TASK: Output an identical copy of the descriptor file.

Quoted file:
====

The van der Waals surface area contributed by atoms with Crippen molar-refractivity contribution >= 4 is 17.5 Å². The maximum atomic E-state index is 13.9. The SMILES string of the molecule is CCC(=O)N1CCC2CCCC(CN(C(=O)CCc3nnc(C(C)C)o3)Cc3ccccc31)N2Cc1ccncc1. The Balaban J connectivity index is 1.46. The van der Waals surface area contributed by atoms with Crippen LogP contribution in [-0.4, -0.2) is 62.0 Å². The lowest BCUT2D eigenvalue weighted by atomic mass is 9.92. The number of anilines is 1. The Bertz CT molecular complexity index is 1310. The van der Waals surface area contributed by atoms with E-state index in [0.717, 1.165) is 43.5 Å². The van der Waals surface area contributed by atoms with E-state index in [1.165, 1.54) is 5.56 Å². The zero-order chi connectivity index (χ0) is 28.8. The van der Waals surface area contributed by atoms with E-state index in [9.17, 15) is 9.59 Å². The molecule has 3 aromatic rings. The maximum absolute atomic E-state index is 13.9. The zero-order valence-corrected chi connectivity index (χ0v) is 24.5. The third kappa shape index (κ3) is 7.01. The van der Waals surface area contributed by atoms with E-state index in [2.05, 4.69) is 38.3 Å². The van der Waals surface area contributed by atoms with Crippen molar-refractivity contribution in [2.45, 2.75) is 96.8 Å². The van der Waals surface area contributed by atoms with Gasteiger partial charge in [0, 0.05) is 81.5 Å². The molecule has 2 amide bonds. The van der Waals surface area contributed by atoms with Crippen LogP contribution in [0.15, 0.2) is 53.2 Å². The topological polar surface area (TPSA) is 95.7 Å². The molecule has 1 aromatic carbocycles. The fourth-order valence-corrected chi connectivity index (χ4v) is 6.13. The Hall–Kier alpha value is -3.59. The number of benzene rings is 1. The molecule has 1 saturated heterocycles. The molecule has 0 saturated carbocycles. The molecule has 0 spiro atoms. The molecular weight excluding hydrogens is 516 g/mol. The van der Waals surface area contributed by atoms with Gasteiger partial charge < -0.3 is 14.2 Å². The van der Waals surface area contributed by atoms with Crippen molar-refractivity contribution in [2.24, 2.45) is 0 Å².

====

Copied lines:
The van der Waals surface area contributed by atoms with Crippen molar-refractivity contribution >= 4 is 17.5 Å². The maximum atomic E-state index is 13.9. The SMILES string of the molecule is CCC(=O)N1CCC2CCCC(CN(C(=O)CCc3nnc(C(C)C)o3)Cc3ccccc31)N2Cc1ccncc1. The Balaban J connectivity index is 1.46. The van der Waals surface area contributed by atoms with Crippen LogP contribution in [-0.4, -0.2) is 62.0 Å². The lowest BCUT2D eigenvalue weighted by atomic mass is 9.92. The number of anilines is 1. The Bertz CT molecular complexity index is 1310. The van der Waals surface area contributed by atoms with E-state index in [0.717, 1.165) is 43.5 Å². The van der Waals surface area contributed by atoms with E-state index in [1.165, 1.54) is 5.56 Å². The zero-order chi connectivity index (χ0) is 28.8. The van der Waals surface area contributed by atoms with E-state index in [9.17, 15) is 9.59 Å². The molecule has 3 aromatic rings. The maximum absolute atomic E-state index is 13.9. The zero-order valence-corrected chi connectivity index (χ0v) is 24.5. The third kappa shape index (κ3) is 7.01. The van der Waals surface area contributed by atoms with E-state index in [2.05, 4.69) is 38.3 Å². The van der Waals surface area contributed by atoms with Crippen molar-refractivity contribution in [2.45, 2.75) is 96.8 Å². The van der Waals surface area contributed by atoms with Gasteiger partial charge in [0, 0.05) is 81.5 Å². The molecule has 2 amide bonds. The van der Waals surface area contributed by atoms with Crippen LogP contribution in [0.15, 0.2) is 53.2 Å². The topological polar surface area (TPSA) is 95.7 Å². The molecule has 1 aromatic carbocycles. The fourth-order valence-corrected chi connectivity index (χ4v) is 6.13. The Hall–Kier alpha value is -3.59. The number of benzene rings is 1. The molecule has 1 saturated heterocycles. The molecule has 0 saturated carbocycles. The molecule has 0 spiro atoms. The molecular weight excluding hydrogens is 516 g/mol. The van der Waals surface area contributed by atoms with Gasteiger partial charge < -0.3 is 14.2 Å². The van der Waals surface area contributed by atoms with Crippen molar-refractivity contribution in [2.24, 2.45) is 0 Å².